Multifamily households were replaced by nuclear families. The husband's authority over the wife replaced the independent woman who occupied roles parallel and complementary to those of the man. An emphasis on sibling and intergenerational ties was replace by patrilineal ties.

In summary, "by 1700, it was clear that the Mexica impulse for self- determination was to be asserted through two primary Spanish colonial institutions: the courts and the Church. Yet in these arenas this impulse was subject to constant acculturative pressures and coercion" (p. 212).

"...the court system helped to shape and limit the authority of the Spanish colonial state, on the other hand, it also played a pivotal role in consolidating Spanish cultural hegemony... Mexica reliance on colonial legal institutions undercut the authority of indigenous officials, tied the Mexica to Spanish authorities, and weakened any sense of a separate Mexica sovereignty.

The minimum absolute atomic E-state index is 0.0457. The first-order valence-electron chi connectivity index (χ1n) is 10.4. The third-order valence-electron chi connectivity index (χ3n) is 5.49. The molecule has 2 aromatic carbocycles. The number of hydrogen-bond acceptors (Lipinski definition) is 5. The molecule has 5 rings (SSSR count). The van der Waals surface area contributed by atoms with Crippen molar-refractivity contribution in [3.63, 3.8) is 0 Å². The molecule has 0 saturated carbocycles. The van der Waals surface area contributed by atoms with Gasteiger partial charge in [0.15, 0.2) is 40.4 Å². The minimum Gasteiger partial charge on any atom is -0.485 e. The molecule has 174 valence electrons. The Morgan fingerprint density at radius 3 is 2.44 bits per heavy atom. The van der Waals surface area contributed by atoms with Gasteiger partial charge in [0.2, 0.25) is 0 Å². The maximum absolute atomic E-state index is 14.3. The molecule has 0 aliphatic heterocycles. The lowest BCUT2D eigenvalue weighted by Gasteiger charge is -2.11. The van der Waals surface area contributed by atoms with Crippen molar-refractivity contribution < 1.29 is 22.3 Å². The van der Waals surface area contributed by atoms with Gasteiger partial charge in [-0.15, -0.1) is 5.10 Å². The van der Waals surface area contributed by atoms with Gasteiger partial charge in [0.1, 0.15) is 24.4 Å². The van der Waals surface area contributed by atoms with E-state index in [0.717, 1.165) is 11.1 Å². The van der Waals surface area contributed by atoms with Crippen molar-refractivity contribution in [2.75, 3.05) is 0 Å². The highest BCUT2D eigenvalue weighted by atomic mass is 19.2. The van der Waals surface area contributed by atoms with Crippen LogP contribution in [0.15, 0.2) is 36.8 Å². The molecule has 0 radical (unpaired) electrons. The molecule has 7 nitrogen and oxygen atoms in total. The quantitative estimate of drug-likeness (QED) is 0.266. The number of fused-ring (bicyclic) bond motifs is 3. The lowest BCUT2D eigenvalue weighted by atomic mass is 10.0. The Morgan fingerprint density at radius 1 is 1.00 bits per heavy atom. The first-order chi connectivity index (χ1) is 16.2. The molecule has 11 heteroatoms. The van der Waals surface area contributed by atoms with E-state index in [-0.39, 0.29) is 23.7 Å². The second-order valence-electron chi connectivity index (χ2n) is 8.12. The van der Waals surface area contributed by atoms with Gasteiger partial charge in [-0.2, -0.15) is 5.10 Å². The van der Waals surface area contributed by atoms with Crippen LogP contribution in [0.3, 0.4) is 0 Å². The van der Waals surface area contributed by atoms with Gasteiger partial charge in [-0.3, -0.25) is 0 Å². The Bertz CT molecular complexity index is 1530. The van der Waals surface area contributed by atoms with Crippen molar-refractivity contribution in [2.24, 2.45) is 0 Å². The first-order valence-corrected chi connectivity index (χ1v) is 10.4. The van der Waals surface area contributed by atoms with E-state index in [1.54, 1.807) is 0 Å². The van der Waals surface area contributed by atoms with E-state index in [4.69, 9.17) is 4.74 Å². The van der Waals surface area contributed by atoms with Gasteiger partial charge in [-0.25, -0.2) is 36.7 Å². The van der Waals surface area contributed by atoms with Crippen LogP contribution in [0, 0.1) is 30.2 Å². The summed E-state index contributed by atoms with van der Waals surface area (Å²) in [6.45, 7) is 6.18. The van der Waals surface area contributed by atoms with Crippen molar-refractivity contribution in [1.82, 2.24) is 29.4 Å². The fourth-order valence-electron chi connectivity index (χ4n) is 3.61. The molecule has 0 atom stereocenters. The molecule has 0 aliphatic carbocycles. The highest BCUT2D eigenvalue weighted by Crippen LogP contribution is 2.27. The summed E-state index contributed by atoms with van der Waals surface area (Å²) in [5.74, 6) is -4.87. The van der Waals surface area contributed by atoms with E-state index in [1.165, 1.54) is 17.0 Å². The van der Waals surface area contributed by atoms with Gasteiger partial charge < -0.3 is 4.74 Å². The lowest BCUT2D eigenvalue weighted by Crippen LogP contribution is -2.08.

...the law played a critical role in defining and disseminating new conceptions of property, family and kinship, and gender relationships" (pp. 214-215).

In the last forty years, there has developed a cadre of ethnohistorians with an interest in the pre-Hispanic societies of central and southern Mexico and in their transformation as a consequence of the Spanish Conquest. Building on the work of their predecessors, these younger scholars have relied more heavily on analyses of the voluminous local documents generated by the colonial government of New Spain. Nowhere has this research been more intense than in the Valley of Mexico. As a consequence of this more detailed examination of local documents, the general, monolithic picture of pre-Hispanic societies and of early colonial society is being replaced by a more textured one in which local and regional variation is apparent. Kellogg is one of these younger scholars who is actively contributing to this more textured picture.